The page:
Phil: Dropping into my local library, I spotted an attractive book in the new items section. I’m not sure why it appealed – although a local fight to save a lido, or perhaps the Nolan’s requests for lido’s she could visit during last summer’s heatwave might have had something to do with it.
The story has two main strands;
Rosemary has lived in Brixton all her life, but everything she knows is changing. Only the local lido, where she swims every day, remains a constant reminder of the past and her beloved husband George.
Kate has just moved and feels adrift in a city that is too big for her. She’s on the bottom rung of her career as a local journalist and is determined to make something of it.
When the lido is threatened with closure, Rosemary rallies the local community and comes into contact with Kate, who champions their cause in the local press. Along the way, Kate grows in confidence and starts to find her feet in the local area.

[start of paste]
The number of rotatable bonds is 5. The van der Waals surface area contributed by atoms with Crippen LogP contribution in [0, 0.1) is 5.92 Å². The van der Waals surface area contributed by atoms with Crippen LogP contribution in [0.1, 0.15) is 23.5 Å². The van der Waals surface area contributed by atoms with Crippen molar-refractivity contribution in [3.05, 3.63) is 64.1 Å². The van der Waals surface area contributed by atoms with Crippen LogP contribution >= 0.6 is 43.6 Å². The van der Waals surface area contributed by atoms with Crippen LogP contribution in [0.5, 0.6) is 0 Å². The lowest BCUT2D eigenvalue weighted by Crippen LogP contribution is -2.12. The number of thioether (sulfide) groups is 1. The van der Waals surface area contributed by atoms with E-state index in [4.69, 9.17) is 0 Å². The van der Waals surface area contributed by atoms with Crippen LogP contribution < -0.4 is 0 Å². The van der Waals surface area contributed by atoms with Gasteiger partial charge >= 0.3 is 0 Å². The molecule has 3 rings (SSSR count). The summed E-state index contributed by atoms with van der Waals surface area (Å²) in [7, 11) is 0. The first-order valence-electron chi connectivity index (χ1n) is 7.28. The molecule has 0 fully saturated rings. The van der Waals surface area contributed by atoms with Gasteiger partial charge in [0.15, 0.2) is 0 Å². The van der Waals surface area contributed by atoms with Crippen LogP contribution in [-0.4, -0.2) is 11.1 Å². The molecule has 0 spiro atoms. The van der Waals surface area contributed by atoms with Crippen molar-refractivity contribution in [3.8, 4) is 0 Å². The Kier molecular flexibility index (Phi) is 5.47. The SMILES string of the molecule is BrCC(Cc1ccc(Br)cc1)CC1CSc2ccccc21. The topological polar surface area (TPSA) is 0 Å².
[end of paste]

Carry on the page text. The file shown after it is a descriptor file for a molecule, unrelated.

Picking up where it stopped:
There’s a third strand as we follow Rosemary and her husband in flashback, the lido playing an important part in bringing them together.
Said like this it all sounds a bit run of the mill, but the book sweeps you along to the bitter-sweet conclusion.
What I don’t understand is why I enjoyed it so much. The front cover describes it as “Joyous and uplifting” which it certainly is.
It’s not just me either. A quick renewal and for the first time ever I lent it to Candice and she quickly read and enjoyed it too. Then my mum read it and loved it.
This is not great literature. To be honest, you can probably work out the bare bones of the plot pretty early on but it really doesn’t matter. What it is is the sort of book people enjoy. Read on a sunlounger it would be perfect, but it’s just as good on a chilly winters day in front of the fire. Just the sort of book we have aspired to write.